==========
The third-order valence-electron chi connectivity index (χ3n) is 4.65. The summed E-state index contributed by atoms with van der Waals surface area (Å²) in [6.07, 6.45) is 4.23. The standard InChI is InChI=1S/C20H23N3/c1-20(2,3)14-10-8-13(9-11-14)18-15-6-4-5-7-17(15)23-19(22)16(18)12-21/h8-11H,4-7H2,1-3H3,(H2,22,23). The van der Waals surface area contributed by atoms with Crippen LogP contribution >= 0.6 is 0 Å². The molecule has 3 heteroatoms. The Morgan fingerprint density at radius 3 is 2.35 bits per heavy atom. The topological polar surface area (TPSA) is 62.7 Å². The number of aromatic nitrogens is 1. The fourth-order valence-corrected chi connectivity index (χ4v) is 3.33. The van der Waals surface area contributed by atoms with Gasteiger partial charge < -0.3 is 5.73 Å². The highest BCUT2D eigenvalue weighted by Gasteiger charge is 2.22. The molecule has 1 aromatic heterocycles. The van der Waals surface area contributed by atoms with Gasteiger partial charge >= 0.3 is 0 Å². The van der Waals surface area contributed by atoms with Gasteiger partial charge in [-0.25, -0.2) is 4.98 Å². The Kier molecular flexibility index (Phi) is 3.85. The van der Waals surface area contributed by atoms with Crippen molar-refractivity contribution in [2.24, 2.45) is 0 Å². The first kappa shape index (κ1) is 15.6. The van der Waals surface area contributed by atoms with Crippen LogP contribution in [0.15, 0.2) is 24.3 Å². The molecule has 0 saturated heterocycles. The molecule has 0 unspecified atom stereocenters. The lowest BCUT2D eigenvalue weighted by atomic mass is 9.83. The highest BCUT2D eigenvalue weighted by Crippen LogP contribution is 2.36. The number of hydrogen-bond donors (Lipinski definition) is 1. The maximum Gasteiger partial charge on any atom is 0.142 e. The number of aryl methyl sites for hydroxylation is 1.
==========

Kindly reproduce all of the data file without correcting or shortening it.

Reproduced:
The third-order valence-electron chi connectivity index (χ3n) is 4.65. The summed E-state index contributed by atoms with van der Waals surface area (Å²) in [6.07, 6.45) is 4.23. The standard InChI is InChI=1S/C20H23N3/c1-20(2,3)14-10-8-13(9-11-14)18-15-6-4-5-7-17(15)23-19(22)16(18)12-21/h8-11H,4-7H2,1-3H3,(H2,22,23). The van der Waals surface area contributed by atoms with Crippen LogP contribution >= 0.6 is 0 Å². The molecule has 3 heteroatoms. The Morgan fingerprint density at radius 3 is 2.35 bits per heavy atom. The topological polar surface area (TPSA) is 62.7 Å². The number of aromatic nitrogens is 1. The fourth-order valence-corrected chi connectivity index (χ4v) is 3.33. The van der Waals surface area contributed by atoms with Gasteiger partial charge < -0.3 is 5.73 Å². The highest BCUT2D eigenvalue weighted by Gasteiger charge is 2.22. The molecule has 1 aromatic heterocycles. The van der Waals surface area contributed by atoms with Gasteiger partial charge >= 0.3 is 0 Å². The van der Waals surface area contributed by atoms with Gasteiger partial charge in [-0.25, -0.2) is 4.98 Å². The Kier molecular flexibility index (Phi) is 3.85. The van der Waals surface area contributed by atoms with Crippen molar-refractivity contribution in [2.24, 2.45) is 0 Å². The first kappa shape index (κ1) is 15.6. The van der Waals surface area contributed by atoms with Crippen LogP contribution in [0.15, 0.2) is 24.3 Å². The molecule has 0 saturated heterocycles. The molecule has 0 unspecified atom stereocenters. The lowest BCUT2D eigenvalue weighted by atomic mass is 9.83. The highest BCUT2D eigenvalue weighted by Crippen LogP contribution is 2.36. The number of hydrogen-bond donors (Lipinski definition) is 1. The maximum Gasteiger partial charge on any atom is 0.142 e. The number of aryl methyl sites for hydroxylation is 1.